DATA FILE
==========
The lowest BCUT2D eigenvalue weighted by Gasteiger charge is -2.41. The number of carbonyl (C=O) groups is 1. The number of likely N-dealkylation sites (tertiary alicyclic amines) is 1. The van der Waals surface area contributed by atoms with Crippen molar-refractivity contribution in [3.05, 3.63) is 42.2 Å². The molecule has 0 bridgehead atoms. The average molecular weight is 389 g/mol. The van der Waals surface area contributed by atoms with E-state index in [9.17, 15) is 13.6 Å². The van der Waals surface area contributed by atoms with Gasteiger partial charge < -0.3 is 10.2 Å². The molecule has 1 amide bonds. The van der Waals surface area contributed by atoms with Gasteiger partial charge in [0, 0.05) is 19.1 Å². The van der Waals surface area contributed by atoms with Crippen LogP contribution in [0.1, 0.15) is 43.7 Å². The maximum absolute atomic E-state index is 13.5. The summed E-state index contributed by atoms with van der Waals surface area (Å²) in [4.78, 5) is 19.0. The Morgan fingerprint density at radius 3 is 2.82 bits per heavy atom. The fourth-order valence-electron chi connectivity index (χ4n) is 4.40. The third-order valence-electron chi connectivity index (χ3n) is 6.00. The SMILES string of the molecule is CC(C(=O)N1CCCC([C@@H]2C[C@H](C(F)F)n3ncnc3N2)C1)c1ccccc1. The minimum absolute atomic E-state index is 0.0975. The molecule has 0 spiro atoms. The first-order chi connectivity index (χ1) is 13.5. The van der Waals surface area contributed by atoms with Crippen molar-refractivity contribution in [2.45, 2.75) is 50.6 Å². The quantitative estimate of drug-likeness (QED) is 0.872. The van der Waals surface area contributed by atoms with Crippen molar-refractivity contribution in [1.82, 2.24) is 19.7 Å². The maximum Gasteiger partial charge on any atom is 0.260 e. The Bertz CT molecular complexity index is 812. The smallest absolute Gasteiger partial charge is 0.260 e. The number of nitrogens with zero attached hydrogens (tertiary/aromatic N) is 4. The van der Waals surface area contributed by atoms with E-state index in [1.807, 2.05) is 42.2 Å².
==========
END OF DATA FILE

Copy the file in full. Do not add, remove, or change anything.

The lowest BCUT2D eigenvalue weighted by Gasteiger charge is -2.41. The number of carbonyl (C=O) groups is 1. The number of likely N-dealkylation sites (tertiary alicyclic amines) is 1. The van der Waals surface area contributed by atoms with Crippen molar-refractivity contribution in [3.05, 3.63) is 42.2 Å². The molecule has 0 bridgehead atoms. The average molecular weight is 389 g/mol. The van der Waals surface area contributed by atoms with E-state index in [9.17, 15) is 13.6 Å². The van der Waals surface area contributed by atoms with Gasteiger partial charge < -0.3 is 10.2 Å². The molecule has 1 amide bonds. The van der Waals surface area contributed by atoms with Gasteiger partial charge in [0, 0.05) is 19.1 Å². The van der Waals surface area contributed by atoms with Crippen LogP contribution in [0.1, 0.15) is 43.7 Å². The maximum absolute atomic E-state index is 13.5. The summed E-state index contributed by atoms with van der Waals surface area (Å²) in [4.78, 5) is 19.0. The Morgan fingerprint density at radius 3 is 2.82 bits per heavy atom. The fourth-order valence-electron chi connectivity index (χ4n) is 4.40. The third-order valence-electron chi connectivity index (χ3n) is 6.00. The SMILES string of the molecule is CC(C(=O)N1CCCC([C@@H]2C[C@H](C(F)F)n3ncnc3N2)C1)c1ccccc1. The minimum absolute atomic E-state index is 0.0975. The molecule has 0 spiro atoms. The first-order chi connectivity index (χ1) is 13.5. The van der Waals surface area contributed by atoms with Crippen molar-refractivity contribution in [2.45, 2.75) is 50.6 Å². The quantitative estimate of drug-likeness (QED) is 0.872. The van der Waals surface area contributed by atoms with Crippen molar-refractivity contribution in [1.82, 2.24) is 19.7 Å². The maximum Gasteiger partial charge on any atom is 0.260 e. The Bertz CT molecular complexity index is 812. The smallest absolute Gasteiger partial charge is 0.260 e. The number of nitrogens with zero attached hydrogens (tertiary/aromatic N) is 4. The van der Waals surface area contributed by atoms with E-state index in [1.807, 2.05) is 42.2 Å².